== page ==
All the standard bildungsroman motifs that make people love the genre are present in To Kill a Mockingbird, from schoolyard quarrels, to learning your place in society. We see Scout, Jem, and even Dill, gain a greater understanding of the world and their place in it, watch the children come to respect their father for more than just being a good father, see them make dares, terrorize the neighbors in good fun, and even stop a mob before it turns violent. With Scout, particularly, there is an element of gender identity at play that leads into a larger discussion about class and society. Children learn from those around them, and Scout spends much of the novel assessing those around her, perhaps subconsciously looking for a role model for herself. The ideas of what a good southern woman is and should be are imposed upon her throughout the town, such as Ms Dubose who criticizes her manner of dress, or Aunt Alexandra and her attempts to eradicate Scout’s tomboyish behavior, and she learns to dislike Miss Stephanie and her gossipy behavior. Miss Maudie, however, curbs gossip and insults, and puts on the face of a southern lady, but still gets down into the dirt in the garden and behaves in other, more boyish, ways that Scout identifies with. The gender identification becomes a cog in the gear of Southern tradition in manners and class. While the court case is unquestionably controversial due to the racial implications, it is also because it forces people to discuss rape and involves questioning the Word of a woman. It forces up a lot of taboo that the community is uncomfortable in being forced to deal with it, and many inevitably turn a squeamish blind eye when forced to confront the ugly truths at hand. Macomb is a society where everything and everyone has their place, a set identification, and they do not like it being disturbed. Most important to note is the correlation that the characters who are most inclined to uphold societal traditions through self-righteous brow-beatings often exhibit the most rampant racism throughout the novel.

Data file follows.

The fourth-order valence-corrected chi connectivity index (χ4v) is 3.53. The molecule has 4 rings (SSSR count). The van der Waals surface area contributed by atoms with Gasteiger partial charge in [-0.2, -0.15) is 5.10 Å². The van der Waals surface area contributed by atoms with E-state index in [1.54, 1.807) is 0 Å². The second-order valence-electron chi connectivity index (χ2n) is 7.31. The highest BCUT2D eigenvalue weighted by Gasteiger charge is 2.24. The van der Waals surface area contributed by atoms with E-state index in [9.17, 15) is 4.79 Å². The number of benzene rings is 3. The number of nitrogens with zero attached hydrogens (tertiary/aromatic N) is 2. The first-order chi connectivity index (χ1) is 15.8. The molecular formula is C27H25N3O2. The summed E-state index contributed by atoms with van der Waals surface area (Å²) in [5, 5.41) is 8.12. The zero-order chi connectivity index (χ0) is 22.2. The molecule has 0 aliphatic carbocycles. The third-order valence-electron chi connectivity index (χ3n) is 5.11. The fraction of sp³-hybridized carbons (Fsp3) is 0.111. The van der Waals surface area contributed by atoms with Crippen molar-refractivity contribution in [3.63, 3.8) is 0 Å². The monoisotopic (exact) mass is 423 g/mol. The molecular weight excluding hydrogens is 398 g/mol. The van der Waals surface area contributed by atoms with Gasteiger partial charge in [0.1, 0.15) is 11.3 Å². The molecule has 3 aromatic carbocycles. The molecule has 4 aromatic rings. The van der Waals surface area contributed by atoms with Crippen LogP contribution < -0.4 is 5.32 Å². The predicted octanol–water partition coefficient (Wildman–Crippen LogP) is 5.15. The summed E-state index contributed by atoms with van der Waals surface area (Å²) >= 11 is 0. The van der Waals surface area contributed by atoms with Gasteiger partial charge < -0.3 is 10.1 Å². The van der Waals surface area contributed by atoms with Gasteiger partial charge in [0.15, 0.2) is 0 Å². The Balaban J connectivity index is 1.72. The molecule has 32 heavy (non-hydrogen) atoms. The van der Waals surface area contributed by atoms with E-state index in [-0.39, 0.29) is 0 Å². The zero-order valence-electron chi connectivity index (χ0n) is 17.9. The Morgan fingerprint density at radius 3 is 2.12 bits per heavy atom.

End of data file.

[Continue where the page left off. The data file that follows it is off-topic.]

‘Mockingbirds don’t do one thing except make music for us to enjoy. They don’t eat up people’s gardens, don’t nest in corn cribs, they don’t do one thing but sing their hearts out for us. That’s why it’s a sin to kill a mockingbird.’
There are many ‘mockingbird’ characters in this novel, such as Tom and Boo, but the real mockingbird is, to me at least, the innocence that is lost. The town is forced to see each other for who they really are, to question their beliefs, to grow up with all the racism and bigotry going on around them. Atticus teaches Scout that we cannot know someone until ‘you consider things from his point of view’, and through the novel we see many misjudgements of character based on misunderstanding or characters refusing to see beyond their closed opinions, or even something as simple as Scout and Jem believing the rumors of Boo Radley as a bloodthirsty maniac. ‘People generally see what they look for, and hear what they listen for.’ This applies to many obdurate aspects of society, such as Miss Maudie stating ‘sometimes the Bible in hand of one man is worse than a whiskey bottle in the hand of-oh, your father,’ emphasizing the ways that a closed mind is just as dangerous as a violent hand and that even religion can be misused. There is a message of love, of looking into the hearts of others and not just judging them, a message of compassion and open-mindedness working through To Kill a Mockingbird, and it is a message that we all must be reminded of from time to time.